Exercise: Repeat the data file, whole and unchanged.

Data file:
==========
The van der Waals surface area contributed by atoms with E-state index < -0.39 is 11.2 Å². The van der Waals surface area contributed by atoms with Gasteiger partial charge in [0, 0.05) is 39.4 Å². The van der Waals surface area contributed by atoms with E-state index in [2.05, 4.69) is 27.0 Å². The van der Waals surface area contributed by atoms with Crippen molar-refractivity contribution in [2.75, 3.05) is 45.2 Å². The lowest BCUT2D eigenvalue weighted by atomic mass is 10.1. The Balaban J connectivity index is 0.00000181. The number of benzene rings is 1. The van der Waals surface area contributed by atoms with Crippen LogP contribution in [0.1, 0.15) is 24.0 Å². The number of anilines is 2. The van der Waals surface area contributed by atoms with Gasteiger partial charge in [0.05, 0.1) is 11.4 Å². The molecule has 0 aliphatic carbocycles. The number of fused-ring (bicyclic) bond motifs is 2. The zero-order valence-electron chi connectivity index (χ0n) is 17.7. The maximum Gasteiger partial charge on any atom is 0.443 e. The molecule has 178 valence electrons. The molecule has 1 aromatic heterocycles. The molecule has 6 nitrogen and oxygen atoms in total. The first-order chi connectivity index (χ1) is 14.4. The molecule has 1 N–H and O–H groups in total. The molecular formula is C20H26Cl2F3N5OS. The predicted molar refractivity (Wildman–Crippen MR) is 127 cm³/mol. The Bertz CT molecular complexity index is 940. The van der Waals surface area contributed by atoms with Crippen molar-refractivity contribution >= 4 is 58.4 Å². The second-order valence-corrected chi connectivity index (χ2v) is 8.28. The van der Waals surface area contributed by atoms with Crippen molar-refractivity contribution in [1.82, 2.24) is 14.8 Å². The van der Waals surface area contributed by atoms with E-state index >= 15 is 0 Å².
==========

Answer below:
The van der Waals surface area contributed by atoms with E-state index < -0.39 is 11.2 Å². The van der Waals surface area contributed by atoms with Gasteiger partial charge in [0, 0.05) is 39.4 Å². The van der Waals surface area contributed by atoms with E-state index in [2.05, 4.69) is 27.0 Å². The van der Waals surface area contributed by atoms with Crippen molar-refractivity contribution in [2.75, 3.05) is 45.2 Å². The lowest BCUT2D eigenvalue weighted by atomic mass is 10.1. The Balaban J connectivity index is 0.00000181. The number of benzene rings is 1. The van der Waals surface area contributed by atoms with Crippen LogP contribution in [0.1, 0.15) is 24.0 Å². The number of anilines is 2. The van der Waals surface area contributed by atoms with Gasteiger partial charge in [0.05, 0.1) is 11.4 Å². The molecule has 0 aliphatic carbocycles. The number of fused-ring (bicyclic) bond motifs is 2. The zero-order valence-electron chi connectivity index (χ0n) is 17.7. The maximum Gasteiger partial charge on any atom is 0.443 e. The molecule has 178 valence electrons. The molecule has 1 aromatic heterocycles. The molecule has 6 nitrogen and oxygen atoms in total. The first-order chi connectivity index (χ1) is 14.4. The molecule has 1 N–H and O–H groups in total. The molecular formula is C20H26Cl2F3N5OS. The predicted molar refractivity (Wildman–Crippen MR) is 127 cm³/mol. The Bertz CT molecular complexity index is 940. The van der Waals surface area contributed by atoms with Crippen molar-refractivity contribution >= 4 is 58.4 Å². The second-order valence-corrected chi connectivity index (χ2v) is 8.28. The van der Waals surface area contributed by atoms with Crippen molar-refractivity contribution in [1.82, 2.24) is 14.8 Å². The van der Waals surface area contributed by atoms with E-state index >= 15 is 0 Å².